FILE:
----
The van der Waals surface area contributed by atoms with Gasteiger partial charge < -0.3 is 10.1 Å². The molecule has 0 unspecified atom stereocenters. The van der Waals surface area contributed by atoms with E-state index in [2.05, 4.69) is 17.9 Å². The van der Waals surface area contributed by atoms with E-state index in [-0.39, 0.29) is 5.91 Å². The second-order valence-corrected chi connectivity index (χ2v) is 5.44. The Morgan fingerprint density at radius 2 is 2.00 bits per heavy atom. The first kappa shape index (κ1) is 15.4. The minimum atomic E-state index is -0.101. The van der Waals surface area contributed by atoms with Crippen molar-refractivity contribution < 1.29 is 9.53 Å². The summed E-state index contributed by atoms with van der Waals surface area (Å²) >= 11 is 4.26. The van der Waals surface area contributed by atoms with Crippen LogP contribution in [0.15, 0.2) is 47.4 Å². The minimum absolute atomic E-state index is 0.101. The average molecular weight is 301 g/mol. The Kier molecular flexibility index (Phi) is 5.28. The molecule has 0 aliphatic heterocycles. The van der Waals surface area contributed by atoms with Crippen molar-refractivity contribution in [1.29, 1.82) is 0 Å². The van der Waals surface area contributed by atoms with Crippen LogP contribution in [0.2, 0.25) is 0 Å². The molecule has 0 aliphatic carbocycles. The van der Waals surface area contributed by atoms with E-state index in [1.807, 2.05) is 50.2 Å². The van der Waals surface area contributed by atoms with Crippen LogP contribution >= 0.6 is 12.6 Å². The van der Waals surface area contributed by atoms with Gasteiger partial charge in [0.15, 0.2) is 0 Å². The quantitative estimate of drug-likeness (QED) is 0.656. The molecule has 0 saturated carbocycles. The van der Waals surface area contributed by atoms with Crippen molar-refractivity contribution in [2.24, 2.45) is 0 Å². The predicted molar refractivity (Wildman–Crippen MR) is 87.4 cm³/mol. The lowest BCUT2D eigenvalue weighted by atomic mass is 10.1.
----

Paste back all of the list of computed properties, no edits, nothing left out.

The van der Waals surface area contributed by atoms with Gasteiger partial charge < -0.3 is 10.1 Å². The molecule has 0 unspecified atom stereocenters. The van der Waals surface area contributed by atoms with E-state index in [2.05, 4.69) is 17.9 Å². The van der Waals surface area contributed by atoms with E-state index in [-0.39, 0.29) is 5.91 Å². The second-order valence-corrected chi connectivity index (χ2v) is 5.44. The Morgan fingerprint density at radius 2 is 2.00 bits per heavy atom. The first kappa shape index (κ1) is 15.4. The minimum atomic E-state index is -0.101. The van der Waals surface area contributed by atoms with Crippen molar-refractivity contribution < 1.29 is 9.53 Å². The summed E-state index contributed by atoms with van der Waals surface area (Å²) >= 11 is 4.26. The van der Waals surface area contributed by atoms with Crippen LogP contribution in [0.15, 0.2) is 47.4 Å². The minimum absolute atomic E-state index is 0.101. The average molecular weight is 301 g/mol. The Kier molecular flexibility index (Phi) is 5.28. The molecule has 0 aliphatic heterocycles. The van der Waals surface area contributed by atoms with Crippen molar-refractivity contribution in [1.29, 1.82) is 0 Å². The van der Waals surface area contributed by atoms with Crippen LogP contribution in [0.2, 0.25) is 0 Å². The molecule has 0 aliphatic carbocycles. The van der Waals surface area contributed by atoms with E-state index in [1.807, 2.05) is 50.2 Å². The van der Waals surface area contributed by atoms with Crippen LogP contribution >= 0.6 is 12.6 Å². The van der Waals surface area contributed by atoms with Gasteiger partial charge in [0.15, 0.2) is 0 Å². The quantitative estimate of drug-likeness (QED) is 0.656. The molecule has 0 saturated carbocycles. The van der Waals surface area contributed by atoms with Crippen molar-refractivity contribution in [2.24, 2.45) is 0 Å². The predicted molar refractivity (Wildman–Crippen MR) is 87.4 cm³/mol. The lowest BCUT2D eigenvalue weighted by atomic mass is 10.1.